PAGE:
Solomon eventually discovered what his soul was aching for just prior to his death. Perhaps just months or maybe even weeks before he died, having learned that wealth, women, work, or wine, could not satisfy or fulfil, he realised how a person could live significantly. With such a profound discovery coming so close to the end of his life, Solomon was never able to develop his soul with the level maturity or godliness (a God pleasing lifestyle which shapes a person’s character to more accurately reflect the heart of God) that God intends for a person.

Godliness is formed over years of faithful and significant living. It can only be formed through trial and adversity. It is in the midst temptation to sin that true godliness is needed to demonstrate to a watching world – but more importantly – to an on-looking God, that God is treasured above any other pleasure. The Apostle Paul talks about this process of developing godliness to his young protegé Timothy when he tells him –

for while bodily training is of some value, godliness is of value in every way, as it holds promise for the present life and also for the life to come.
First Timothy 4:8

In the closing chapter of Ecclesiastes, Solomon describes how his body has aged. He has lost hair, teeth, part of his hearing and control over his bladder. His eye-sight has deteriorated. His back had suffered nerve damage and he was blighted with resultant insomnia. Without the full use of his bodily functions, he was unable to achieve the level of significance that he might have – especially as a man with his position and resources. To whom much is given, much is required. As he stared one of life’s great certainties in the eye, he came to realise life’s greatest certainty.

Solomon concludes with the profound words of an aged sage directed at a much younger audience.

The end of the matter; all has been heard. Fear God and keep his commandments, for this is the whole duty of man. For God will bring every deed into judgment, with every secret thing, whether good or evil.
Ecclesiastes 12:13-14

A life significance starts when a person surrenders their life God and experiences peace and reconciliation with God. It is King Solomon who reminds us that you can never go too far from God, or rebel too much, that God cannot even then demonstrate His limitless love and corresponding ability and willingness to forgive the repentant. You are not a million miles from God, you are but one prayer away. By turning to God in prayer and receiving His forgiveness you can begin to live a life of significance. And the younger you are when you do, the better your chances of leveraging this significance by developing your walk with Christ as your Saviour and Lord.

Impossible Faith

Some people find faith in God to be impossible. These people have reasons for their impossible faith. Their objections may be intellectual, moral, or emotional. There are three well-known figures who each exemplify each of these objections to faith in God. Charles Darwin, Thomas Hardy and Bob Hawke each respectively held these particular objections to Christianity.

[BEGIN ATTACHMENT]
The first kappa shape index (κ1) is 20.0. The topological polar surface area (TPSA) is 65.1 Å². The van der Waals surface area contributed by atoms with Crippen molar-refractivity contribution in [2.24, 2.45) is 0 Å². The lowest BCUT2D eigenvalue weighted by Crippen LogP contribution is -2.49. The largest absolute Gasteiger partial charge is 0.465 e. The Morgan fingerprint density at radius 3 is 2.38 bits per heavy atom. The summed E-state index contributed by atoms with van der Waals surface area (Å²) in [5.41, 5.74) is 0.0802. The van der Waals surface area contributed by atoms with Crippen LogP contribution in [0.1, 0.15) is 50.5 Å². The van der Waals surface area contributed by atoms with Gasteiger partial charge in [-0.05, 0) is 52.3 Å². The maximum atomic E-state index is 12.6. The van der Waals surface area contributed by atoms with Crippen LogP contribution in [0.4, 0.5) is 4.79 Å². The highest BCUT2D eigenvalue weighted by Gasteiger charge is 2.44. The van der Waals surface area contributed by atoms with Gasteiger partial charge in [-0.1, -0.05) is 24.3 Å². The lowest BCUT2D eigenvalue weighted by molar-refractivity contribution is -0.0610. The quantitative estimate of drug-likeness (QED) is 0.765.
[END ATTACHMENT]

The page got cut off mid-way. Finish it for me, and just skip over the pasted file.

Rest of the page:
The Reliability of The Bible and How Best To Interpret It

The Bible is the most influential book of all time. It’s contents have changed the course of history. It’s story has formed the pattern for all the great literary classics. It also makes the astounding claim that it is the uniquely authoritative revelation from God and therefore has the authority to command our moral behaviour. But if the Bible is not reliable, then its claims are indefensible and Christianity is without foundation! Yet despite this glaring vulnerability, the Bible has withstood rigorous scrutiny and repeated attempts to refute it. Here’s why it is indeed reliable.

What Is Heaven Like?

I honestly used to think that Christianity was all about having the assurance of going to Heaven. But as I learned more about the Gospel and the teaching of Jesus of Nazareth I became curious about the relative scarcity of references to Heaven in the Bible. Yet, while my understanding of the place of Heaven in my Gospel proclamation has been refined, some God-Channel evangelists have headed in the other direction and made Heaven central to their Gospel. Some of these evangelists now even claim to have the spiritual power to make repeated visits there!

Presumably God, the Supreme Being, has a supremely beautiful home, in a supremely magnificent neighbourhood. Amazingly, God invites mankind to move into His neighbourhood- for eternity! But what is Heaven like? Is it possible, as some are now claiming, that we can visit Heaven? While I am going to lead readers to conclude that Heaven is not the Gospel’s focus, if it is the only reason someone is motivated to convert to Christ, then we should rejoice!

The Tragedy of Suicide – And How We Can Help

Suicide hurts. It is motivated by pain, but causes much greater pain. For those affected by suicide the guilt and anguish it produces is almost unbearable. But since suicide is in the Bible, how can we know that it is wrong? How should we regard the sinfulness of suicide? Is it unforgiveable? How can we help avoid suicide? What should those affected by it know after its happened?

The funeral celebrant rang me to warn me. He was used to dealing with sensitive situations but this one had a few extra layers of complexity. He decided to get me involved. He outlined the story to me and then told me the purpose of his call. When a loved one dies there is often a measure of guilt for those left behind. But when the death is caused by suicide that guilt is compounded. Suicide hurts. The funeral celebrant told me that a young man with a diagnosed mental illness, who had professed Christianity, had taken his own life and his devout mother (who we will call “Betty”) was devastated. The celebrant told me that Betty would ring because her guilt was beyond his expertise due to her Biblical understanding of suicide.

How To Handle A Crisis

The definition of a crisis is a calamity or event which disrupts a person’s sense of well- being and lifestyle. It is generally short term and requires immediate action in order to restore balance and control in the person’s life.  The results of crisis are: anxiety, bewilderment, confusion, desperation, anger, helplessness and even apathy. There is an increased sense of dependency upon others, a sense of urgency, and decreased efficiency in decision making and performance. The account of Judah being sieged by the Assyrians in Second Chronicles 32, involves all the aspects of a crisis. The major distinctive is that it involves a nation of people rather than just one person. The “helper” in this instance was their leader – King Hezekiah.